Mid-Year Update on the Economic and Fiscal Performance for 2013-14
The Ontario government is introducing a new three-part plan to grow the economy and create jobs. This plan invests in people, builds modern infrastructure and supports a dynamic and innovative business climate.
Forces outside Ontario continue to affect the economy, leading many Ontarians to worry about their job security and their future. The recovery from the global recession remains uncertain. What is certain is the government's determination to help Ontario families and businesses succeed.
Investing in our people will prepare them for the economy of today and tomorrow. Building more modern infrastructure will create jobs immediately and increase Ontario's competitiveness for the long term. And encouraging a dynamic business climate will help small and medium-sized businesses grow and attract larger companies to invest and create good Ontario jobs.
The plan calls for a fair and responsible approach. That will mean new strategic investments to spur growth, create jobs, strengthen services and help families. The government remains on track to balance the budget by 2017-18.
However, should global economic conditions falter, causing revenue growth to fall further, the priority is clear -- the government will continue to protect investments in jobs, growth and families ahead of short-term targets.
Stronger growth and new jobs are the surest and fairest path to a balanced budget. That is why the three-part plan will be critical to fostering the jobs and growth necessary to support Ontario's families and eliminate the deficit.
2013-14 In-Year Fiscal Performance and Outlook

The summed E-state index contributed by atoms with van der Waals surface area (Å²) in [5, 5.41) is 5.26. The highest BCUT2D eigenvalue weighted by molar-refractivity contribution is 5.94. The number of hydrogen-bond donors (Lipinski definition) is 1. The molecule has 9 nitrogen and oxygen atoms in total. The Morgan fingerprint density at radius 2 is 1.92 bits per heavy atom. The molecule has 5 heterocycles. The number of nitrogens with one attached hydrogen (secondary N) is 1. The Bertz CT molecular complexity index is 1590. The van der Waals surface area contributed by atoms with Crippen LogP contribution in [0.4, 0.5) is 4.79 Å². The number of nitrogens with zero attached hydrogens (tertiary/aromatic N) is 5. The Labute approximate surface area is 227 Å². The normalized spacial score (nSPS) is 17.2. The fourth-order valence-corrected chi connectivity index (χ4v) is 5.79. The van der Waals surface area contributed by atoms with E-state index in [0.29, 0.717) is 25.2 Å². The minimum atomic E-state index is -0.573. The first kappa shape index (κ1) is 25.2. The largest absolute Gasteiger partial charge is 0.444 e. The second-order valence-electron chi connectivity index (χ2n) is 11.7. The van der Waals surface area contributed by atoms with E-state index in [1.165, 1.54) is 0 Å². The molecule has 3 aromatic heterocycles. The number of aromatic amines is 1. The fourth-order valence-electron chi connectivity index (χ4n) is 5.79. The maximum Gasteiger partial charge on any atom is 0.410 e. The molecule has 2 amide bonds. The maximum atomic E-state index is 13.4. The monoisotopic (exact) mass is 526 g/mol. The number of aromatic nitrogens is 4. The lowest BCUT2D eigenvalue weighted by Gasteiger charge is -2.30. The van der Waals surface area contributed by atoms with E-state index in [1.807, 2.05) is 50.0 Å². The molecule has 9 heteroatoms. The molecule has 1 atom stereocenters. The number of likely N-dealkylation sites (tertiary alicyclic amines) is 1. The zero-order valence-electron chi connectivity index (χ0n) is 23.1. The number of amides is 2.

For four years in a row, the government has overachieved on the deficit targets it established after the 2009 global recession, based on disciplined actions to reduce spending. In September, the 2012-2013 Public Accounts of Ontario reported that the deficit for 2012-13 was $9.2 billion -- $0.6 billion lower than projected at the time of the 2013 Budget. Total spending and program spending in 2012-13 fell from the previous year for the first time in more than a decade.
Change since Budget
Interest on Debt
Note: Numbers may not add due to rounding.
The deficit for 2013-14 is currently projected to be $11.7 billion, on track with the 2013 Budget forecast and more than $1.0 billion ahead of the deficit projection for 2013-14 outlined in the 2012 Budget. Despite slower economic growth in 2013 and 2014, revenues are on track with the 2013 Budget projection.
Similarly, expense is on track with the 2013 Budget projection, reflecting the government's commitment to manage spending. The 2013-14 program expense outlook is essentially unchanged from the 2013 Budget projection and is also consistent with the 2012 Budget projection, which forecasted program expense of $117.0 billion in 2013-14.
Ontario currently has the lowest program spending per capita among Canadian provinces and ranks the lowest among provinces in terms of public-sector employees per capita. In 2012, the latest year for which data are available, Ontario had 6.5 public-sector employees per 1,000 people, compared to a national average of 9.7 employees per 1,000 people.